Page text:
Pubs remain a source of revenue for catering equipment suppliers, but the total size of the market is shrinking as more licensed establishments struggle for business.
Pubs are closing at a rate of 18 a week in the UK, alarming new figures reveal.
The figure is 50% up on last year when the closure rate stood at 12 pubs a week, painting a gloomy picture for members of the licensed trade.
450 pubs across the country have been lost since March, according to the Campaign for Real Ale (Camra) which blames high taxes and the availability of cheap alcohol for the trend.
The pressures on the pub market were revealed during the recent Parliamentary debate on the beer duty escalator, which Camra has campaigned against.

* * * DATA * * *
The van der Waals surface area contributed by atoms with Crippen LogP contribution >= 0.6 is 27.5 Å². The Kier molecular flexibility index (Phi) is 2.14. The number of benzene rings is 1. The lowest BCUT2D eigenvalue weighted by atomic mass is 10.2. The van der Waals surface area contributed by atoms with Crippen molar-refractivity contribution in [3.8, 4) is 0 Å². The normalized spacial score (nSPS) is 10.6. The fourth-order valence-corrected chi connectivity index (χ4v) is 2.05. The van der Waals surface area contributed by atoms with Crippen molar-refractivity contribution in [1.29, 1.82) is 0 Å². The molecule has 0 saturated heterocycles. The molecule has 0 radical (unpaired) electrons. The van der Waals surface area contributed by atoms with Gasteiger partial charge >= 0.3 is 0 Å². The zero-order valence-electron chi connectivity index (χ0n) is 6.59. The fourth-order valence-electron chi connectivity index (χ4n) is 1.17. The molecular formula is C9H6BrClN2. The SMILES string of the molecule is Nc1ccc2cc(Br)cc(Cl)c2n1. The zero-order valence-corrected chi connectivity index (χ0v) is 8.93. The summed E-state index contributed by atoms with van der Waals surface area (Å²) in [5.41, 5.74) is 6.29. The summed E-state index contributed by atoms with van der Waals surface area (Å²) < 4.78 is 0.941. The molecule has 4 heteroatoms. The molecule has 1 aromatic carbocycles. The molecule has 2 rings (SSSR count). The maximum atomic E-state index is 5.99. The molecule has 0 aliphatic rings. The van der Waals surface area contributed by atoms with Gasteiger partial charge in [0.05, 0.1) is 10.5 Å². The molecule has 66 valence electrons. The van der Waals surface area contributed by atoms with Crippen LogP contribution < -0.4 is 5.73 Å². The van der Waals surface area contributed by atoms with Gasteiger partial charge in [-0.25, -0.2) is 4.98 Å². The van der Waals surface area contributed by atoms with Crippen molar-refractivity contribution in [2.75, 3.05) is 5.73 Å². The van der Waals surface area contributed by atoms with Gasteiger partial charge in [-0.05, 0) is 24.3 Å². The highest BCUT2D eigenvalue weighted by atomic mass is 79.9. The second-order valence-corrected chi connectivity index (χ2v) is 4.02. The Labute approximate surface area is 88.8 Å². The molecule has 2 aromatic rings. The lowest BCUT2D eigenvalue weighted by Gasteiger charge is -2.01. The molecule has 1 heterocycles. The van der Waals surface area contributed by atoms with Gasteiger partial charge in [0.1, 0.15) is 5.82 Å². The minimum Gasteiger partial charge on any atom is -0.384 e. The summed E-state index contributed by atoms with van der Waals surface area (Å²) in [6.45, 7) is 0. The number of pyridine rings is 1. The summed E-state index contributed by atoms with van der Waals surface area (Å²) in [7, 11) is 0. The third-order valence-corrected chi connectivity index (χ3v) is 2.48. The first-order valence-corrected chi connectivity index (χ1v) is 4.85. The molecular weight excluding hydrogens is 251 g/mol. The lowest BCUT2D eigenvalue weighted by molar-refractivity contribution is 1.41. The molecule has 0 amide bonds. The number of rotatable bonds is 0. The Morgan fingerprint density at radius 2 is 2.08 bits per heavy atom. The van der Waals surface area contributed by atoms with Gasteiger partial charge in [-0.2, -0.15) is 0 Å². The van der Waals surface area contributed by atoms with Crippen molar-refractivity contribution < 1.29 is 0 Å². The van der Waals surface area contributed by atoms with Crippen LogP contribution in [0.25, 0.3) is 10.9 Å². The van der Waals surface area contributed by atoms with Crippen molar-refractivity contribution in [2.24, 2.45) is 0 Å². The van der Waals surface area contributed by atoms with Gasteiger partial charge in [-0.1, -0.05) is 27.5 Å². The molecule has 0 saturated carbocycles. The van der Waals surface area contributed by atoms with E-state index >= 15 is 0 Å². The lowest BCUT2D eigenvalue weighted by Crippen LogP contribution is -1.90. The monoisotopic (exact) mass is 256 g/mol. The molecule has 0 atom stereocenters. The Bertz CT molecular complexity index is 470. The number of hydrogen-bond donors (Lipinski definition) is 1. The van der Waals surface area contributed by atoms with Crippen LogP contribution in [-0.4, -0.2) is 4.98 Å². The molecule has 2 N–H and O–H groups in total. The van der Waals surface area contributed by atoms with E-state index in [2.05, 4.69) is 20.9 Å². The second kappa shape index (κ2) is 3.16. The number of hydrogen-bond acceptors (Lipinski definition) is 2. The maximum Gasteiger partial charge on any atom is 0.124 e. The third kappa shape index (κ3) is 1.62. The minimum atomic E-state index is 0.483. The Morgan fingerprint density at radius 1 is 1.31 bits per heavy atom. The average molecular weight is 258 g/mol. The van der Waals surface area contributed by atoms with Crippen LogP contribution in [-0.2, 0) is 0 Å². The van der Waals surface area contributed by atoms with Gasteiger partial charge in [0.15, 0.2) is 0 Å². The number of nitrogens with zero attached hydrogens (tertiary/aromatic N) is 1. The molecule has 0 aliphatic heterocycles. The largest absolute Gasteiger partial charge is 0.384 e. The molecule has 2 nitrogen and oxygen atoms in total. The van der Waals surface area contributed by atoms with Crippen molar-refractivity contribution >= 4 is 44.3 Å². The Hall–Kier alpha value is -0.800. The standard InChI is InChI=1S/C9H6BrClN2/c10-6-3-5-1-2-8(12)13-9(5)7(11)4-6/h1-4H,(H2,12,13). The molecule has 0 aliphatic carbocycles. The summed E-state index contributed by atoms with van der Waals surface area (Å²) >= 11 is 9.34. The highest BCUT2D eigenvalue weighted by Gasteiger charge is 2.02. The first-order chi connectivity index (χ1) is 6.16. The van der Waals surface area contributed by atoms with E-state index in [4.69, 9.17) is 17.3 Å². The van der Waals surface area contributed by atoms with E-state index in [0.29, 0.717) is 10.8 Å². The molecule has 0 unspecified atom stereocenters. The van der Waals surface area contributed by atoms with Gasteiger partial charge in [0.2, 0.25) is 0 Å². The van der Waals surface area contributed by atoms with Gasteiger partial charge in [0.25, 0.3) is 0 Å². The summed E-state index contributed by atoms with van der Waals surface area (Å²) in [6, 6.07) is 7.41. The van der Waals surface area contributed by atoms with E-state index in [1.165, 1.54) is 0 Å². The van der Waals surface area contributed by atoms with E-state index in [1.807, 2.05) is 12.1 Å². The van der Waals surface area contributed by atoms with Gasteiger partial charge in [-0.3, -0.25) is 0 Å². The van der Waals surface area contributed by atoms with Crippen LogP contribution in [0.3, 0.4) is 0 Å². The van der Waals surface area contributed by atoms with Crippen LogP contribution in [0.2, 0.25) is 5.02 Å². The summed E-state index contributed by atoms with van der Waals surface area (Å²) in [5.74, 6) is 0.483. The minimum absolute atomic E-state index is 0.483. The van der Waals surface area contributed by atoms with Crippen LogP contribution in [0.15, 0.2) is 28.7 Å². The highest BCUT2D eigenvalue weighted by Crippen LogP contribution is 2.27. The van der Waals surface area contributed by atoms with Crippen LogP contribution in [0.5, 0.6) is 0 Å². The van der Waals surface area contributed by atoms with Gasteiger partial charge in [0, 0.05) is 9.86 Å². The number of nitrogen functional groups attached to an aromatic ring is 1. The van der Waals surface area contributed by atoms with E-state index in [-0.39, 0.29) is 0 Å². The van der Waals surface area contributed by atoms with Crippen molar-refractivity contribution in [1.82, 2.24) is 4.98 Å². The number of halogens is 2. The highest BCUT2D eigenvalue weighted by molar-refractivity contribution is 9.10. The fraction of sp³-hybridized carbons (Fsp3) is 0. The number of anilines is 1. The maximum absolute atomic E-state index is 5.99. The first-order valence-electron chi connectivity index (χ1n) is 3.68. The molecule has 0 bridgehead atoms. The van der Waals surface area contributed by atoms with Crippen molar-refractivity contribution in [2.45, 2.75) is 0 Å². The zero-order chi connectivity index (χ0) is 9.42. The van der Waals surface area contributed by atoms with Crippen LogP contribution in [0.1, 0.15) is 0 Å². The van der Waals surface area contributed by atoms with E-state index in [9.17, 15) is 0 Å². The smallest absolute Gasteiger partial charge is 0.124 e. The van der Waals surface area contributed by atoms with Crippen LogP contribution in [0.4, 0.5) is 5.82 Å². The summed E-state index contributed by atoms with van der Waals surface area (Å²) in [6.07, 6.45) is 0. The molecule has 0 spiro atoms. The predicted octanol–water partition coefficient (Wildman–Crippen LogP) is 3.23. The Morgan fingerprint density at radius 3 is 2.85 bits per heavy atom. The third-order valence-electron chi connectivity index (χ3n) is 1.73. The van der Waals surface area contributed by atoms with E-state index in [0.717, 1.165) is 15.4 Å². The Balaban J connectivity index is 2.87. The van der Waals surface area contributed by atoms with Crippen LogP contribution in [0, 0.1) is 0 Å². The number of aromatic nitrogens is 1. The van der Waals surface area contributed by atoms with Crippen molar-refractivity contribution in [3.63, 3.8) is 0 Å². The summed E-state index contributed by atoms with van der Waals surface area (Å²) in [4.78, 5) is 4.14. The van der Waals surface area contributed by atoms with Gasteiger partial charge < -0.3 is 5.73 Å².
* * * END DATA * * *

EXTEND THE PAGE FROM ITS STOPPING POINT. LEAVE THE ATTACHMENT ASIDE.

Since the beer duty escalator — a system which penalises Britain’s beer drinkers by automatically increasing duty by 2% above inflation every year — was introduced in 2008 Camra claims almost 6,000 pubs have closed.
“With pubs finding it ever harder to maintain consistent footfall at a time when prices are ever increasing, it is only hoped that Parliament will today take the first steps by voting to review punitive taxation policies on Britain’s National Drink,” said Mike Benner, Camra’s chief executive last week.